- Pressure area care will be attended by your nurses. This involves an assisted roll in bed which will help to relieve pressure, allowing skin care to be attended.
I usually review you while you are in the recovery room and then give your designated, next of kin, a call to let them know how the surgery went and how you are after surgery. Occasionally this will not be possible due to time restraints.
For a single level anterior cervical discectomy and fusion and the Anterior cervical disc arthroplasty you will not have any postoperative neck brace.
For a 2 level Cervical discectomy or for corpectomies, you will be required to wear a Collar, when out of bed and mobilising. This brace will remain for the first 6 weeks after surgery. While wearing the brace you will not be advised to drive.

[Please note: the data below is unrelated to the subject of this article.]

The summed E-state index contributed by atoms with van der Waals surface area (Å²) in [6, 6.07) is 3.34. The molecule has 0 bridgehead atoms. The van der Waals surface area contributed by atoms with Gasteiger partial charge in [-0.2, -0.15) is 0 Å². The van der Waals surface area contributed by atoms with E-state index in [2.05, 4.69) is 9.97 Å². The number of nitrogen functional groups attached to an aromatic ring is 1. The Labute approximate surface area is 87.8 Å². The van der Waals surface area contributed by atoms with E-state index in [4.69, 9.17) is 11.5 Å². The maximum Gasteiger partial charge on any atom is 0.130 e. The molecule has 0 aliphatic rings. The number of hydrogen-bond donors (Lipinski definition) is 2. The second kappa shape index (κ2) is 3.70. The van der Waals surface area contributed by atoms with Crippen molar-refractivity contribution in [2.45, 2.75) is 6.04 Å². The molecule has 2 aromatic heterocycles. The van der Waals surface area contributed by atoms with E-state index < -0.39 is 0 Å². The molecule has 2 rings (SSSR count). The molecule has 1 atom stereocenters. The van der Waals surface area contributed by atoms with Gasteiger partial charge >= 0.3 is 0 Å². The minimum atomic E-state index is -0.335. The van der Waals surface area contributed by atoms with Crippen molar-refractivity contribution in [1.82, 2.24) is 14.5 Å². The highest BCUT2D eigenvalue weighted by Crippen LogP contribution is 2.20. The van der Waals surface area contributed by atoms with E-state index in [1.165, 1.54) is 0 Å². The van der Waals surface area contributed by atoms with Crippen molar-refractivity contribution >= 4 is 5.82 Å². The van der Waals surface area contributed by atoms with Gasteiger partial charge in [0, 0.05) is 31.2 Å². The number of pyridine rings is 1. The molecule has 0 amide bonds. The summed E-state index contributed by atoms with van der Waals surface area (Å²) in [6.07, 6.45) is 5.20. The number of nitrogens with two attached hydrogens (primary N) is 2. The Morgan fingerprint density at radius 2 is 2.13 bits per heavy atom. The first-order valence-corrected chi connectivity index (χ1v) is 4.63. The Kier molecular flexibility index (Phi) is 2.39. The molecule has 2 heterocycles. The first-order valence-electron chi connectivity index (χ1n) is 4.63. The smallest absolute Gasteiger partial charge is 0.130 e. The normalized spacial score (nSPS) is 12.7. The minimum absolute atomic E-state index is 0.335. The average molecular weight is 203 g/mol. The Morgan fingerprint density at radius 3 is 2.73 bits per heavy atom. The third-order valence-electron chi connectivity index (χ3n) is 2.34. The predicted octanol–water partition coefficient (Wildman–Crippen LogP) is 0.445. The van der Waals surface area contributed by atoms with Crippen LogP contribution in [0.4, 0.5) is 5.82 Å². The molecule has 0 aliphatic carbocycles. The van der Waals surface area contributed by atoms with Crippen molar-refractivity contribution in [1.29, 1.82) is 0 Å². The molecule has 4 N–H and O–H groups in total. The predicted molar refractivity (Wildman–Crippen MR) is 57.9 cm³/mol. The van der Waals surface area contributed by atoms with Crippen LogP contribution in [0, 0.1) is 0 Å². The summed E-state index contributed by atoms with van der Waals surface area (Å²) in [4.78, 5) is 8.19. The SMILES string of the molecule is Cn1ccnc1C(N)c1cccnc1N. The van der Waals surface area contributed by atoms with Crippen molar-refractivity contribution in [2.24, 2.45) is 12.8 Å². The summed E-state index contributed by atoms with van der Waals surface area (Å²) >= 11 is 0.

For Laminectomies with fusion, you will be required to wear the Collar for 6 weeks once again with driving restriction.
I will visit you today to discuss your operation and see how you are progressing.
Following the visit:
- Your wound drain will be usually removed after review by me.
- Your intravenous antibiotics and intravenous fluids will be ceased.
- Your wound will be inspected and monitored regularly.
- You will be commenced on a bowel regime to prevent and help avoid constipation.
- Your level of pain will be assessed to ensure you are on the appropriate medication.